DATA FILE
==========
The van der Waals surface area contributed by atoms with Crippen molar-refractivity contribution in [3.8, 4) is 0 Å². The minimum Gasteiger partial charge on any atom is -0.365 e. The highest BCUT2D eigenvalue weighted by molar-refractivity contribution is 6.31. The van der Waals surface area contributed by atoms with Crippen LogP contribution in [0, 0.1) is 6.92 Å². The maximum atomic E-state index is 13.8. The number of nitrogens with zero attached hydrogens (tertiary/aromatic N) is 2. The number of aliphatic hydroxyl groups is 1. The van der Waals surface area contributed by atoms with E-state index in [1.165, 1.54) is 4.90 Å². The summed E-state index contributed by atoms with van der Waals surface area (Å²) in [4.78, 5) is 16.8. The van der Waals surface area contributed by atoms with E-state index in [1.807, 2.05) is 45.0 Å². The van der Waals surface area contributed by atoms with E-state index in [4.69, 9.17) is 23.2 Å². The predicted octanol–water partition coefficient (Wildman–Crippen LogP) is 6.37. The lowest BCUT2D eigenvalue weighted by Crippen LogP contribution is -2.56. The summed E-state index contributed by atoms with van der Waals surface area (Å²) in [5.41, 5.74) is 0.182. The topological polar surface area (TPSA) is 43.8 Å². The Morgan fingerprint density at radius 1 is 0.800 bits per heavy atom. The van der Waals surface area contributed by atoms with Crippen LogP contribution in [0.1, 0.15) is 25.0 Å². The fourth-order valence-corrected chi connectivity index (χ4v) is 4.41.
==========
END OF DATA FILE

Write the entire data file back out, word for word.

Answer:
The van der Waals surface area contributed by atoms with Crippen molar-refractivity contribution in [3.8, 4) is 0 Å². The minimum Gasteiger partial charge on any atom is -0.365 e. The highest BCUT2D eigenvalue weighted by molar-refractivity contribution is 6.31. The van der Waals surface area contributed by atoms with Crippen LogP contribution in [0, 0.1) is 6.92 Å². The maximum atomic E-state index is 13.8. The number of nitrogens with zero attached hydrogens (tertiary/aromatic N) is 2. The number of aliphatic hydroxyl groups is 1. The van der Waals surface area contributed by atoms with E-state index in [1.165, 1.54) is 4.90 Å². The summed E-state index contributed by atoms with van der Waals surface area (Å²) in [4.78, 5) is 16.8. The van der Waals surface area contributed by atoms with E-state index in [1.807, 2.05) is 45.0 Å². The van der Waals surface area contributed by atoms with E-state index in [4.69, 9.17) is 23.2 Å². The predicted octanol–water partition coefficient (Wildman–Crippen LogP) is 6.37. The lowest BCUT2D eigenvalue weighted by Crippen LogP contribution is -2.56. The summed E-state index contributed by atoms with van der Waals surface area (Å²) in [5.41, 5.74) is 0.182. The topological polar surface area (TPSA) is 43.8 Å². The Morgan fingerprint density at radius 1 is 0.800 bits per heavy atom. The van der Waals surface area contributed by atoms with Crippen LogP contribution in [0.1, 0.15) is 25.0 Å². The fourth-order valence-corrected chi connectivity index (χ4v) is 4.41.